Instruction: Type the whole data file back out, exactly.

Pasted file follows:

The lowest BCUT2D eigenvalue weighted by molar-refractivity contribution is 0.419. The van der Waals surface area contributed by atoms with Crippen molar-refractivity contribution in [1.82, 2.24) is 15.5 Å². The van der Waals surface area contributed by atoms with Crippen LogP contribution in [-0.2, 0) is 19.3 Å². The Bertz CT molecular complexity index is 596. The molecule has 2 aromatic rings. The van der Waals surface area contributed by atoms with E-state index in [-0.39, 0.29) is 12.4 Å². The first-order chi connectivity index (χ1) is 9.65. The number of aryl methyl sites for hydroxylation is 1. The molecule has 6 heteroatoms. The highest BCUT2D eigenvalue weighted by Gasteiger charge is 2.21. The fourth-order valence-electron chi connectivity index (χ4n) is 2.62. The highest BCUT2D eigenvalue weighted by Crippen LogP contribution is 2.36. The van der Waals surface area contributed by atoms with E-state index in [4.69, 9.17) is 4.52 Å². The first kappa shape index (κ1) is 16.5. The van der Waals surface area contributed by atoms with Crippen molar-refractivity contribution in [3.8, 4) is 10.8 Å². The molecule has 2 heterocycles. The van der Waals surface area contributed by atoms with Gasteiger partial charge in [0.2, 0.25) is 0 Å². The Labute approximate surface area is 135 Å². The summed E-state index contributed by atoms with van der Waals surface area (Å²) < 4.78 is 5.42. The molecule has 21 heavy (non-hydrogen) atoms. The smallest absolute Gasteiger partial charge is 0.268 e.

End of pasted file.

The lowest BCUT2D eigenvalue weighted by molar-refractivity contribution is 0.419. The van der Waals surface area contributed by atoms with Crippen molar-refractivity contribution in [1.82, 2.24) is 15.5 Å². The van der Waals surface area contributed by atoms with Crippen LogP contribution in [-0.2, 0) is 19.3 Å². The Bertz CT molecular complexity index is 596. The molecule has 2 aromatic rings. The van der Waals surface area contributed by atoms with E-state index in [-0.39, 0.29) is 12.4 Å². The first-order chi connectivity index (χ1) is 9.65. The number of aryl methyl sites for hydroxylation is 1. The molecule has 6 heteroatoms. The highest BCUT2D eigenvalue weighted by Gasteiger charge is 2.21. The fourth-order valence-electron chi connectivity index (χ4n) is 2.62. The highest BCUT2D eigenvalue weighted by Crippen LogP contribution is 2.36. The van der Waals surface area contributed by atoms with E-state index in [4.69, 9.17) is 4.52 Å². The first kappa shape index (κ1) is 16.5. The van der Waals surface area contributed by atoms with Crippen molar-refractivity contribution in [3.8, 4) is 10.8 Å². The molecule has 2 heterocycles. The van der Waals surface area contributed by atoms with Gasteiger partial charge in [0.2, 0.25) is 0 Å². The Labute approximate surface area is 135 Å². The summed E-state index contributed by atoms with van der Waals surface area (Å²) < 4.78 is 5.42. The molecule has 21 heavy (non-hydrogen) atoms. The smallest absolute Gasteiger partial charge is 0.268 e.